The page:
The Aphorisms is an intriguingly mysterious work of Dmitri Shostakovitch, very rarely performed and thus exclusively interesting for true devotees of music. The suite was written by the young composer on February 25 - April 7, 1927. Every miniature had a deliberately pondered title, but the composer didn't manage to invent a name for the whole cycle, and he called in aid to the musicologist Boleslav Yavorskiy who proposed The Aphorisms.
It is common knowledge that an aphorism is a concise sentence, a thoroughly well-turned expression of a thought. In these Shostakovitch's pieces the character of the music, as if it were intended, contradicts the title. The Funeral March begins not with a mournful exequial step but with a joyous fanfare. In Nocturne there is neither traditional “cantabile” melody nor a corresponding texture. In Dance Macabre the medieval chant “Dies Irae” takes the rhythm of a light-headed waltz. And so on.
The overall impression is that of “aphorisms wrong side out”, that is why the “Paradoxes” might seem a more convenient title.
In a comment to this opus written in the same 1927 and little-known now Shostakovitch made the matters even more complicated: “I planned them (The Aphorisms) while getting to bed in Berlin at the beginning of February”, says the author. “Around that time my mind was much preoccupied with a certain law of Nature, and it gave me the impulse for creating The Aphorisms that are dominated by one idea. What the idea is, I don't want to tell now”.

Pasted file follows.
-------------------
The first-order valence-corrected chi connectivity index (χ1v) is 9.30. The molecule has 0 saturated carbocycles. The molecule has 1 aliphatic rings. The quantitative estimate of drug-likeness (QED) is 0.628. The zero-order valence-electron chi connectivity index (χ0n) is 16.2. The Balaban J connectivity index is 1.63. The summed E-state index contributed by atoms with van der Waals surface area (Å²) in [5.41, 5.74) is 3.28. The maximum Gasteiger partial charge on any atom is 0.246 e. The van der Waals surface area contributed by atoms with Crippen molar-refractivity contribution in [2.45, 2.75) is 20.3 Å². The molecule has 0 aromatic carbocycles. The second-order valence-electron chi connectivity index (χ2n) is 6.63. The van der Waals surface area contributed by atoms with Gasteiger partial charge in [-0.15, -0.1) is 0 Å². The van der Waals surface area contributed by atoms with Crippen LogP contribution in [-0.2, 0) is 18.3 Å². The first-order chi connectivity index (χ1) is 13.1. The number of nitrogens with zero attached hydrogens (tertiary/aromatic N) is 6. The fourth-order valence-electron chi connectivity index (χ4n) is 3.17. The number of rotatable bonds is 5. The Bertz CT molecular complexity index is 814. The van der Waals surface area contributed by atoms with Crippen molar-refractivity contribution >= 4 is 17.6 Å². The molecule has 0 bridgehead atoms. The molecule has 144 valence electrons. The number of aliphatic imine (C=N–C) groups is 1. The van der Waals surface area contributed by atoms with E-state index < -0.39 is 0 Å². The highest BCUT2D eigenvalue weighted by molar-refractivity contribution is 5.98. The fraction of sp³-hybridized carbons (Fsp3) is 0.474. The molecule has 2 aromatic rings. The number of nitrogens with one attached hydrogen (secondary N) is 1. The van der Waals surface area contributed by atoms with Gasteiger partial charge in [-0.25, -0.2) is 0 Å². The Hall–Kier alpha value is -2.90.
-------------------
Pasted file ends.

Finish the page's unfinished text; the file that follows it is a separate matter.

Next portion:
On May 6, 1927, the composer sent the manuscript to Yavorsky with this note: “I have completed my suite and called it (estimating your words) The Aphorisms. I've invented twelve in all, but two of them went to the rubbish bin. I equally well perceive all the pieces, but my heart goes out to The Legend and The Lullaby.
The sharp, burlesque and grotesque miniatures by the young genius contained many colorful previsions of the future ways of music development and, notwithstanding their novelty, gained success and a kind of popularity. The famous Bolshoy Dramatic Theatre actor Vladimir Maximov even staged a performance reading poetry to the accompaniment of this music. Today The Aphorisms return to the listener.